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Five Questions with Kaleena Black, Educational Resource Specialist, Library of Congress Educational Outreach Team

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Kaleena Black. Photograph by Shawn Miller, 2016

This post was written by Kaleena Black of the Library of Congress

Describe what you do at the Library of Congress and the materials you work with.

I work in the Educational Outreach office, where I am generally focused on connecting the public (including teachers, students, researchers, and other lifelong learners) to the Library and its collections and resources! My work ranges from highlighting and sharing interesting primary sources from the Library’s digital collections, to giving presentations to educators who want to learn more about the Library’s education initiatives and activities, to providing information about the Library via scholarly journals or online publications.

In addition, I manage the Library’s Junior Fellows Summer Intern Program, which brings undergraduate and graduate students to work on an array of projects across the Library for 10 weeks. I am also involved in the Library’s social media initiative as the manager of the Twitter page for the World Digital Library. WDL is an international initiative that partners with institutions worldwide to provide free access to digitized historical and cultural treasures from around the world. (We also tweet in seven languages!)

Previously, I worked as a description writer and the Description Coordinator for the World Digital Library, and got to work closely with other subject specialists and editors to produce summaries for the digitized primary sources in the WDL’s collection.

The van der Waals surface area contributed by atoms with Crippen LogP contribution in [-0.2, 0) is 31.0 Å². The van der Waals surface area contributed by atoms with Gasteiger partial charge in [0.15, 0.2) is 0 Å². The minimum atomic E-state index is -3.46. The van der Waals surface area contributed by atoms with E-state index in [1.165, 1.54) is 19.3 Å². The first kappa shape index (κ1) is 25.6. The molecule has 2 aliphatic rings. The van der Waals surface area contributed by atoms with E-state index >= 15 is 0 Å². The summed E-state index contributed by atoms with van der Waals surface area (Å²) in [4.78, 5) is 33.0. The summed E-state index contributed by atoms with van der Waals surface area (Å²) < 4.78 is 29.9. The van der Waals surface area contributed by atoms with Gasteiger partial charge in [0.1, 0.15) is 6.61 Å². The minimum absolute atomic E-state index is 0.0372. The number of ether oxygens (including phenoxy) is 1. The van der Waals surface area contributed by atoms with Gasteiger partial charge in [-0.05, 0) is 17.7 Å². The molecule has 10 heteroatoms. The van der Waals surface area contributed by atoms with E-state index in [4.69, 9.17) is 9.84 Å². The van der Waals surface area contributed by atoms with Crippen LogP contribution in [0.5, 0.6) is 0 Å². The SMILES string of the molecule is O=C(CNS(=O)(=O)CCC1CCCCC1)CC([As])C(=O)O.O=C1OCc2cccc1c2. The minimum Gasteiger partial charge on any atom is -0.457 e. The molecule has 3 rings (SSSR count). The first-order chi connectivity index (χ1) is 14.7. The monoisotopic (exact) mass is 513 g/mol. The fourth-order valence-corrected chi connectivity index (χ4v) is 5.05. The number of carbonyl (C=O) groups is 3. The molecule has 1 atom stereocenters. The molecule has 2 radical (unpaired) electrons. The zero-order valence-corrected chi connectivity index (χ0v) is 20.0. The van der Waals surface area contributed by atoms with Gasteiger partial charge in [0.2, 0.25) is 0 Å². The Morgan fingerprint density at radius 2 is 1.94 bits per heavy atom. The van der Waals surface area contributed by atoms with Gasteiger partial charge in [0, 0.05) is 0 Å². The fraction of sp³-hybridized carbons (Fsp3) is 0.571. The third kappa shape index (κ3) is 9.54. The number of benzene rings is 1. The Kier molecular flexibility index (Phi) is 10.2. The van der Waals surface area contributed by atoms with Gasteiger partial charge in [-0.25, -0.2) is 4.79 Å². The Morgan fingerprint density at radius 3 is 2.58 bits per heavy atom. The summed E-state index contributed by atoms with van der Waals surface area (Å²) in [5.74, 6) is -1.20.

Blue Grotto, Capri Island, Italy

Do you have a favorite item from the Library’s online collections?

Fountain Hughes, circa 1952. Photograph courtesy of The Jeffersonian newspaper, Towson, Maryland

It’s so hard to pick just one item! I really enjoy the Photochrom Prints collection from the Library’s Prints and Photographs Division. There are rich, colorful depictions of places around the world, from around the start of the 20th century. A couple of my favorite images are “Blue Grotto, Capri Island, Italy” and “Mulberry Street, New York City.”

I also really value the “Interview with Fountain Hughes, Baltimore, Maryland, June 11, 1949,” from a collection of interviews of former slaves. Just to be able to access history through this personal narrative in audio form is quite special.

Share a time when an item from the collections sparked your curiosity.

Recently, I wrote an article for the National Association for Music Education journal, based on a photograph I found while exploring the Dayton C. Miller Collection. The photograph  was of Cora Cardigan, a flute-player of the 19th century, whom I had never heard of before, but I was so intrigued by the image. In the article, I discussed how my curiosity fueled my research, and ultimately, tried to encourage readers (i.e., music educators) to explore this LC collection as a way to spark curiosity in their classrooms.

Tell us about a memorable interaction with a K-12 teacher or student.

In June 2017, I was happy to serve as a judge for National History Day – the theme this year was “Taking a Stand.” It was great to see so many young people engaged and curious about the research they were doing, and motivated by the personal connections many of them had to their research topics. I was also interested to hear about their experiences throughout the research and creation processes, and about what they were eager to explore more and learn more about.

What’s one thing you’d like to tell teachers about the materials that you work with or the collections in general?

Although the breadth and depth of the Library’s collections may seem overwhelming, the richness presents unique and exciting opportunities. If you need help navigating or finding information, there are so many enthusiastic specialists here who can assist. Reach out to us and let us know how we can help you!


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